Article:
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Opinions Sept. 24, 2013

September 24, 2013
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Opinions  Sept 24, 2013

Indiana Court of Appeals

Jerome Milian v. State of Indiana
79A02-1302-CR-197
Criminal. Affirms trial court denial of Jerome Milian’s pro se motion to withdraw his plea of guilty to Class A felony dealing cocaine. The court concluded that Milian, who was represented at his pro se hearing by stand-by counsel, received multiple advisements and admonishments from the trial court regarding his rights, and in particular, his right to representation by counsel. Milian failed to meet his burden of proving that he was subjected to manifest injustice.

Indiana Commissioner of Insurance Stephen W. Robertson, on Behalf of the Indiana Patient's Compensation Fund v. Kimi Clark, Personal Representative of the Estate of William Troy Clark, Deceased (NFP)
49A04-1212-CT-652
Civil tort/medical malpractice. Reverses the trial court’s award of $465,000 in damages and remands with instructions to clarify the amount of total damages, the set off for $550,000 in awards received in settlements with other defendants and what damages, if any, were awarded for William Troy Clark’s lost-earning capacity.

In the Matter of the Supervised Estate of Violet Whitaker, Deceased, Stephen Whitaker and Damian Whitaker v. Ferdinand Clervi, Personal Representative (NFP)
49A02-1212-EU-1022
Estate. Affirms probate court order approving the verified closing statement for the estate of Violet Whitaker.

In the Matter of A.S.G., A.M.G., S.T.B., and A.G.B., Children Alleged to be Children in Need of Services, B.G., Mother, and S.B., Father v. Indiana Department of Child Services (NFP)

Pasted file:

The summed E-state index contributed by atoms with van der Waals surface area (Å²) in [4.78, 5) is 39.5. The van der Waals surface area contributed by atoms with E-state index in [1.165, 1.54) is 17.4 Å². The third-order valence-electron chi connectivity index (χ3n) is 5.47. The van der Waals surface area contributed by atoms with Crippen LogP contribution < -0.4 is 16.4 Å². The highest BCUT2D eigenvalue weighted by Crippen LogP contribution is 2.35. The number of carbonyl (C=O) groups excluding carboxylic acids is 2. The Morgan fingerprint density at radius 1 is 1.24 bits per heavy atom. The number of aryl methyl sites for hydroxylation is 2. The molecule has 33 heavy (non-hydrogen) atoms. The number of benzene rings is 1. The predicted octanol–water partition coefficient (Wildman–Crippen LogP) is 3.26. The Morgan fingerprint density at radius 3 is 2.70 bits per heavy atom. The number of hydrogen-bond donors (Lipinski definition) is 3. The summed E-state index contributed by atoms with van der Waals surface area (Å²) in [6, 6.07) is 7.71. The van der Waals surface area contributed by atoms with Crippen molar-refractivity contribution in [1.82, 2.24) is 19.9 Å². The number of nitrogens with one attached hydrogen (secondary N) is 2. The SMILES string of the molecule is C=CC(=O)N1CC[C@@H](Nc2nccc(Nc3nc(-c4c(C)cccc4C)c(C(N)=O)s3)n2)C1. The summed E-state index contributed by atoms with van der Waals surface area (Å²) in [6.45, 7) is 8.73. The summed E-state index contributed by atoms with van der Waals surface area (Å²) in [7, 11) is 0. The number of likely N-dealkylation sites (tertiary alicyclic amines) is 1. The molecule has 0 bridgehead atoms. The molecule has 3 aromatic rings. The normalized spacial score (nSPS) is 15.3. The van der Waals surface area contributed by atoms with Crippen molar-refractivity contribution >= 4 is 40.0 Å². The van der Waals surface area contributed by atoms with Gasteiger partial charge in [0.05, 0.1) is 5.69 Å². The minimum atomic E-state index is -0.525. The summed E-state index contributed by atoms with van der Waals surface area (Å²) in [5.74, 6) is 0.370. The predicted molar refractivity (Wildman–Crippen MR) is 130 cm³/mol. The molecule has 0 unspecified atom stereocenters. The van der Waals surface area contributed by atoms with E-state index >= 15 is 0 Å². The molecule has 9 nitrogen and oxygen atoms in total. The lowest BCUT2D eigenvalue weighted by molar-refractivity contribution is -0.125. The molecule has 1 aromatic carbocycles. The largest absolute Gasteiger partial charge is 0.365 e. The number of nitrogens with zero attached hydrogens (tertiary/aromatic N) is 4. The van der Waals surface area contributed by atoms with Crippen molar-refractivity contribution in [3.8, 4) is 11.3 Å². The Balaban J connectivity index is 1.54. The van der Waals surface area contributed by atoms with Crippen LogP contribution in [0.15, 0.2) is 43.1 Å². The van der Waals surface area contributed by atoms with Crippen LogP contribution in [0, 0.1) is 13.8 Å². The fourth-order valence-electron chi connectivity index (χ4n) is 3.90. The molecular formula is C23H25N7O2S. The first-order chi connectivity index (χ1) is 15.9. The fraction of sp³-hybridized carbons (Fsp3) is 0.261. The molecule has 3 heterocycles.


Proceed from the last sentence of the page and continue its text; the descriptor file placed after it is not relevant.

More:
02A03-1304-JC-158
Juvenile. Affirms trial court determination that A.S.G, A.M.G., S.T.B and A.G.B. are children in need of services.

Ervin McClung v. State of Indiana (NFP)
27A02-1302-CR-134
Criminal. Affirms conviction of Class A misdemeanor criminal recklessness and Class B misdemeanor battery.

A.T. v. State of Indiana (NFP)

49A02-1212-JV-980
Juvenile. Affirms adjudication of delinquency for committing what would be Class C felony child molesting if committed by an adult.

Kevin Cortez Brown v. State of Indiana (NFP)
45A03-1212-CR-543
Criminal. Affirms conviction of murder and habitual offender.

Angela R. Reed v. Sally L. Ashcraft (NFP)
02A03-1301-PO-23
Protective order. Affirms dismissal of protection order Angela Reed received against Sally Ashcraft.
 
Reverse Mortgage Solutions, Inc., v. The Supervised Estate of Richard C. Holman (NFP)
29A05-1212-ES-660
Estate. Affirms probate court order denying Reverse Mortgage Solutions’ motion to vacate its prior order granting the successor personal representative’s petition to approve the sale of the real estate and close the supervised estate of Richard Holman.

Dillon Grissell v. State of Indiana (NFP)
90A02-1304-CR-302
Criminal. Affirms three-year sentence for conviction of Class D felony theft.

Nancy Harney v. Denny's Restaurant, Inc., B.R. Associates, Inc., and Citizens Bank of Michigan City Indiana (NFP)
84A05-1304-CT-184
Civil tort. Reverses grant of summary judgment in favor of Denny’s and co-defendants and remands with instructions to dismiss for lack of subject matter jurisdiction.

John Aikman v. City of Indianapolis (NFP)
49A04-1209-OV-470
Local ordinance violation. Affirms a trial court injunction barring John Aikman from owning or caring for animals in Marion County after numerous dogs were seized from his home for violations of Chapter 531 of the Revised Code of the Consolidated City and County Indianapolis/Marion, Indiana.

Joseph Prewitt v. State of Indiana (NFP)
36A01-1302-CR-85
Criminal. Affirms revocation of in-home detention.

John E. Wall v. State of Indiana (NFP)
56A03-1211-CR-508
Criminal. Affirms conviction of Class C felony nonsupport of a dependent.

Shawn Rigsby v. State of Indiana (NFP)
02A03-1304-CR-120
Criminal. Reverses sentence that includes a 1999 habitual offender enhancement, which followed a prior sentence that included a habitual offender enhancement, and remands to the trial court with instructions for resentencing that does not include consecutive habitual offender sentences.